The reasoning behind always flying to the ISS was simple: if damage to the heat shield was found during the examination, the crew would be able to stay docked to the Station for far longer than the Shuttle itself could have remained aloft. In addition, further examinations of the heat shield would be possible from the Station, allowing Ground Control to better assess the situation.

In the absolute worst case, the Shuttle being too badly damaged to return them to Earth, crew members could then return home via one of the Russian Soyuz capsules which remain docked to the Station at all times.

In Space Repairs

In the event damage to the Shuttle’s heat shield was found, the astronauts needed a way to conduct repairs. A procedure was developed in which a thick gel, described as having the consistency of peanut butter, could be shot into damaged thermal tiles with a device not unlike a caulk gun by an astronaut on an Extravehicular Activity (EVA, or “spacewalk”). Once shot into the damaged area, it would then be smoothed out with a spatula so it was flush with the rest of the heat shield. This operation was no small feat when in a bulky EVA suit, but was tested successfully by astronauts inside the cargo bay of the Shuttle.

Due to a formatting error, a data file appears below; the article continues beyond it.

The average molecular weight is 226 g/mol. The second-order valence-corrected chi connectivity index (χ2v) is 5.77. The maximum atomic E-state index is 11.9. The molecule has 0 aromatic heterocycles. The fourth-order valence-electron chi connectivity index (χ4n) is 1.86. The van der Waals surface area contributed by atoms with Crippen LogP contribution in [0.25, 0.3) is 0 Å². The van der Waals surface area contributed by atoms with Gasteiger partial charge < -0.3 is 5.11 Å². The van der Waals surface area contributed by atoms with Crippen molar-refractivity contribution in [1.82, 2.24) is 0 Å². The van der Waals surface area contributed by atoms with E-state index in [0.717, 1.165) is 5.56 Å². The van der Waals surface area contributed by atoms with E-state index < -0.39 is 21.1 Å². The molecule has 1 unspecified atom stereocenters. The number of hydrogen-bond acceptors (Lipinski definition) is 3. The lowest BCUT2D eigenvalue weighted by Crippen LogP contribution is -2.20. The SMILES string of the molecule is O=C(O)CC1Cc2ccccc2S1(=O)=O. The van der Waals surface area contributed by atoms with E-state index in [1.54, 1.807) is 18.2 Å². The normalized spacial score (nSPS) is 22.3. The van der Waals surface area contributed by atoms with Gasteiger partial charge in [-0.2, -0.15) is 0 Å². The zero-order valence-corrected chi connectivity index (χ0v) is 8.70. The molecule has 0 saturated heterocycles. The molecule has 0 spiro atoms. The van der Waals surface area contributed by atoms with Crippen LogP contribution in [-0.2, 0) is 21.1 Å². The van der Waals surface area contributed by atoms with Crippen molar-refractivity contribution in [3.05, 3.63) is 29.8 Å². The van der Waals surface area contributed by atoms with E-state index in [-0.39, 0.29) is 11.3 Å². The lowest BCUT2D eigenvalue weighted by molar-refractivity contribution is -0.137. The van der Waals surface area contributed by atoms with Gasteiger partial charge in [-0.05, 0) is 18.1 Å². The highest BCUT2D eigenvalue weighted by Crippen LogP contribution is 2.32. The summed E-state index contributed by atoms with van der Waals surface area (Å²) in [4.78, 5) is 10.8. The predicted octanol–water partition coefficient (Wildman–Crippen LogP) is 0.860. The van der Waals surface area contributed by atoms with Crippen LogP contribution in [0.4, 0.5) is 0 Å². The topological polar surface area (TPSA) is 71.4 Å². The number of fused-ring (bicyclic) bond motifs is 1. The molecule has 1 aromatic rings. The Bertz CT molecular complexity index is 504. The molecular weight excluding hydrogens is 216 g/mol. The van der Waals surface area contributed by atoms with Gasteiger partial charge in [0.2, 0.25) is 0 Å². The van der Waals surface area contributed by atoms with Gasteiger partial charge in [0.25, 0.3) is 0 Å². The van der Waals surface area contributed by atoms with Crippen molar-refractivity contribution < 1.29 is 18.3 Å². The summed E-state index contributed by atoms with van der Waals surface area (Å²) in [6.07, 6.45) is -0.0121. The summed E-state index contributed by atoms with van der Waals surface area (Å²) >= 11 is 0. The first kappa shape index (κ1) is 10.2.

In 2005, astronaut Steve Robinson became the first person to ever attempt a repair on the Shuttle’s heat shield. In fact, he was the first astronaut to ever even approach the belly of the Shuttle while in space. As the bottom of the Shuttle is completely smooth, he had to be maneuvered into place at the end of a robotic arm, and carried the absolute minimum amount of tools and equipment to lower the chances of anything floating loose and hitting the spacecraft.

Sending the Shuttle Home Alone